And I’d give only one cheer to John Calvin.  And none at all to Ulrich Zwingli.

And when it comes to the cardinal doctrine of justification by faith, I will add further fuel to the fire by admitting publicly here that I find Melancthon’s view of justification by faith sounder, and more balanced, than Luther’s.  Here, as in liturgy and sacramental theology, I’m much closer to Melancthon and even more so to Andreas Osiander (the Lutheran reformer and pastor of Nuremberg) than I am to Luther.  As SF readers who know Reformation history are aware, but others may not be so aware, Melancthon and Osiander were condemned by Martin Chemnitz and the majority of Lutheran theologians and leaders who drafted the famous Formula of concord (1579-1584), because they judged Melancthon and Osiander as having sold out Reformation principles and having become, even if unwittingly, crypto-Catholics.  Which is, of course, exactly how the later Puritans, like Richard Baxter, regarded Lancelot Andrewes and the Caroline Divines.

David Handy+

[26] Posted by New Reformation Advocate on 10-31-2011 at 01:16 PM · [top]

There is no doctrinal, authoritative, magaesterial, covenantal, legal wall strong enough or high enough to keep miscreants at bay when the bishops do not have gumption/guts/holy boldness/cojones/integrity enough to enforce them.  That’s why Favalora and his homosex priest harem and Spong and his huge heresies, Maciel and his obscene abuses, Robinson and his disgusting suggestions to the youth of St. Paul’s have crept into the leadership of the various churches.  (I can’t name any of the miscreants and rebels in the UMC and Presbyterian groups but they are many.)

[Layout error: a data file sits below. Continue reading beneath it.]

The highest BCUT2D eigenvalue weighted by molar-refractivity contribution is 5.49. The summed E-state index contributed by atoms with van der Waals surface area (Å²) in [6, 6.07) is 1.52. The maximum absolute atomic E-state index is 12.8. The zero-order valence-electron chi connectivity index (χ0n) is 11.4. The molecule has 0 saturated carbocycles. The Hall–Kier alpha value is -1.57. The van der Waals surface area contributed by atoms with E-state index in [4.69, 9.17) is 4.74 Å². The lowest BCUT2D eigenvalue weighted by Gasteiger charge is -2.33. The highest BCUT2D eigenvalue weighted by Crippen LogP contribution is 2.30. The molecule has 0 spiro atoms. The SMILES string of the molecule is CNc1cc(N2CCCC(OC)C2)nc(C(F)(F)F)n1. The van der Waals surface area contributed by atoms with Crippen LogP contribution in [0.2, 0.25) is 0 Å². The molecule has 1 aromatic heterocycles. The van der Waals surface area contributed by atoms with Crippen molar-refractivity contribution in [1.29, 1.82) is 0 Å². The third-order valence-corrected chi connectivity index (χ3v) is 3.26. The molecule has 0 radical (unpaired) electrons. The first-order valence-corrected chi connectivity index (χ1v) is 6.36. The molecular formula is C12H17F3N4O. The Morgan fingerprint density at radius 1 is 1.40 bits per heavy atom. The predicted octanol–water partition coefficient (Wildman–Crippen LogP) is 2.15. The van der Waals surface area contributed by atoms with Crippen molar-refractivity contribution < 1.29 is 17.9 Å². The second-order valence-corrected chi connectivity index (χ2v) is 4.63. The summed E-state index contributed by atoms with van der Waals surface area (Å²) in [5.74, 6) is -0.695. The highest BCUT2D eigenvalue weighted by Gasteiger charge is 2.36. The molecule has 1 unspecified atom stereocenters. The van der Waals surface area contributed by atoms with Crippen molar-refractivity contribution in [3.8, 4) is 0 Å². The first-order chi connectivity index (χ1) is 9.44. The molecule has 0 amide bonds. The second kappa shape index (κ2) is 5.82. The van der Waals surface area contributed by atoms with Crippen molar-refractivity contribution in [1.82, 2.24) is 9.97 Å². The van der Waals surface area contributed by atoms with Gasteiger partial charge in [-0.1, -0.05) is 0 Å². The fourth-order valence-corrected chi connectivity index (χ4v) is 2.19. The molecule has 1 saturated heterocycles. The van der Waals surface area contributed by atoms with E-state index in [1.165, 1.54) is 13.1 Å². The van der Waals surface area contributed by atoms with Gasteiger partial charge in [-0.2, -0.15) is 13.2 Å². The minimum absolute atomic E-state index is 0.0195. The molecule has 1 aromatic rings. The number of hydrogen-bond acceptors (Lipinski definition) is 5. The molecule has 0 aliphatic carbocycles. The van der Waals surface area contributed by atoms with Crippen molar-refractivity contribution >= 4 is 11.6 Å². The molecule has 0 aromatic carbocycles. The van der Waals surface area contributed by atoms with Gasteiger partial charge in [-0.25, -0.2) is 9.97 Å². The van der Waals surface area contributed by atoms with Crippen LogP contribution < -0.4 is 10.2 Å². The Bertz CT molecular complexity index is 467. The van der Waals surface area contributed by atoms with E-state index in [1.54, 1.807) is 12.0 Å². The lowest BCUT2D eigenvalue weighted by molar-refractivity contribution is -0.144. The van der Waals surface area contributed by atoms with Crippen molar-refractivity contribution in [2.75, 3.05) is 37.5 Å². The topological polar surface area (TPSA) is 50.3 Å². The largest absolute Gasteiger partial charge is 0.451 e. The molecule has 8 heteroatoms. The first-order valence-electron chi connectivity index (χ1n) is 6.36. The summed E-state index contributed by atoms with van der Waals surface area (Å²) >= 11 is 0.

The Church (catholic and reformed ) is as vulnerable to deception, betrayal, domination and abuse as a woman or a child are to a husband or father. 

Only a system that requires transparency, accountability and mandatory consequences at every level will suffice.  Without these, no law or covenant will protect the church That’s been absent in every tradition/section of Christendom that is now suffering scandal, decadence and decline.  The age of clerical veneration, inclusivity, insularity, secrecy and privilege is (blessedly) drawing to a close.  Thanks be to GOD.

[27] Posted by St. Nikao on 10-31-2011 at 01:41 PM · [top]

David Handy+ Right on brother! I am not quite sure where I am on the Anglican liturgical/theological continuum. However….  I think CS Lewis’ description of the *ordinariness* of his “churchmanship” would apply to me as well. I was raised in the midwest.  My liturgical view of things was influenced not only by my parish ( midwest- low to broad church)  but also by my parents who were part of fairly Anglo-Catholic parish in the Chicago area before they moved back to their (and mine) hometown.  Does the concept of “broad church” exist any more?